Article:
And when the day’s goal is reached, I go play. Without that, the daily grind of doing work that is inherently less fascinating than chasing ideas would drive me away from the whole project. I think having a realistic plan is crucial, one you can live with for days at a time. At the first whiff of failure, most of us abandon the entire project. Maintaining a balance between hard work and keeping ourselves exercised, well-fed, and properly stimulated makes it easier to maintain. I also find it easier to maintain a fairly set routine, so that I’m not wondering when I start writing. I think, oh, the dishes are washed and it’s 8 am. Time to write. And unlike, Robertson, I sleep a lot when I’m writing intensely. Nine-ten hours a night (or 8 with an afternoon nap) is a crucial part of the plan.

  5. When I am writing for a book or an article, I usually go with the word count per day goal. That’s not to say that I hit it 😉 Truthfully, I sort of have to sneak up on myself by jumping in and starting to write when I am not expecting to do it. Yeah, it sounds crazy, but that’s what I will do!

  6. Good luck! I would offer advice but as I am the Queen of procrastination and flying by the seat of my pants anything I could offer would likely be a step backwards! I have so many half done projects it’s crazy… however the only positive I can give you is when the “mood” hits you to be editing/writing seize it regardless if it was scheduled time, usually these moments are the most productive and when you can see clearly what it is you are needing to do…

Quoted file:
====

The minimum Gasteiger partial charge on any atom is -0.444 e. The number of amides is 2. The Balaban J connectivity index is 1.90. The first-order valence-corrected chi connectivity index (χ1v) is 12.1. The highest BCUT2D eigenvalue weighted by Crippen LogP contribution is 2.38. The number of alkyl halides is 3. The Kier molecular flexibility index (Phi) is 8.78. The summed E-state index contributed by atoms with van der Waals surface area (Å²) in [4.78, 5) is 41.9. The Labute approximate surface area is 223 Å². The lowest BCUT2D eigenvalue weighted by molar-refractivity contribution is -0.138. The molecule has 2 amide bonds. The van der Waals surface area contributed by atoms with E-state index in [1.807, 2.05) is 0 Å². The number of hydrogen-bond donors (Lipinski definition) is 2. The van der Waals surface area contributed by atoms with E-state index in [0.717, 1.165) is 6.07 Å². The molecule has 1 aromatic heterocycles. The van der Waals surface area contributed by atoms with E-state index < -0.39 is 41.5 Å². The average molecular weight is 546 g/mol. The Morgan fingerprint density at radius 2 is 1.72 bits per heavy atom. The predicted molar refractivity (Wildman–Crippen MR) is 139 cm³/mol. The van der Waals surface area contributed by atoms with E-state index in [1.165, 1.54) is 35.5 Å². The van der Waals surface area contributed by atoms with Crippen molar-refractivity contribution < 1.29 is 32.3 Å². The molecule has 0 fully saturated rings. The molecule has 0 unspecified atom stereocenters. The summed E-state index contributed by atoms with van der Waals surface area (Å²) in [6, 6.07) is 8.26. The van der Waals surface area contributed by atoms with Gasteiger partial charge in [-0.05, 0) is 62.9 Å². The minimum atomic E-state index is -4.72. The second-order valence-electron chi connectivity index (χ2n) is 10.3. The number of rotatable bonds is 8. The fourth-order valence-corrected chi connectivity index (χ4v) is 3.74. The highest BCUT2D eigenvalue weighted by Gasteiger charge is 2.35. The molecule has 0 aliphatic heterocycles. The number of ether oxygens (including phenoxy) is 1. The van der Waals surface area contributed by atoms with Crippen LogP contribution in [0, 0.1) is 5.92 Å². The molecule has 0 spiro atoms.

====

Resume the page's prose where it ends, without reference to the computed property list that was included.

7. I’m actually in the process of editing/rewriting a piece now. I’ve made my blog almost like a diary of progress so I feel like others are seeing what my goals are and if I don’t show or admit to progress then I have this weird dynamic going in my head that I am responsible to others as well as myself.
    I’m really good at setting goals, and like you said I have a hard time actually achieving them, but I’ve learned a few tricks over the past few months as I edit and work on more than one piece.
    Whenever I am writing I make sure that I leave my story off at a really great turning point. For example, if my character has an altercation about to occur and I’ve been writing for let’s say a half hour to an hour I will let the character enter the setting that the event will take place in and close the notebook. I’ll make notes on a post-it and stick it to the cover but this way when I come back the next day to write I’m excited about finishing the scene and progressing to another part of my story.
    I also like to read about other writer’s tips about being a good writer. It gets me motivated to work harder and longer after a read a passage or two. Right now I’m working my way through “Crafting Novels & Short Stories from the Editors of Writer’s Digest” and I’ll occasionally take a peek at the “Dictionary of Cliches” just to remind myself to be creative and to avoid over-used lines and plots when I write.


  8. I try to set two small goals for the evening and 3 goals for the weekends or day off (usually these goals are slightly longer to complete). I plan them either the night before or the day of. I find if I planned more to do I didn’t get them all done and tended to leave the one I disliked the most day after day. If I set the goals too far in advance, I found that life would throw me a curve ball and I’d get frustrated.

  9. You’re not alone, take comfort in this fact, smile and carry on chasing those ideas…you will come to fruition with one eventually.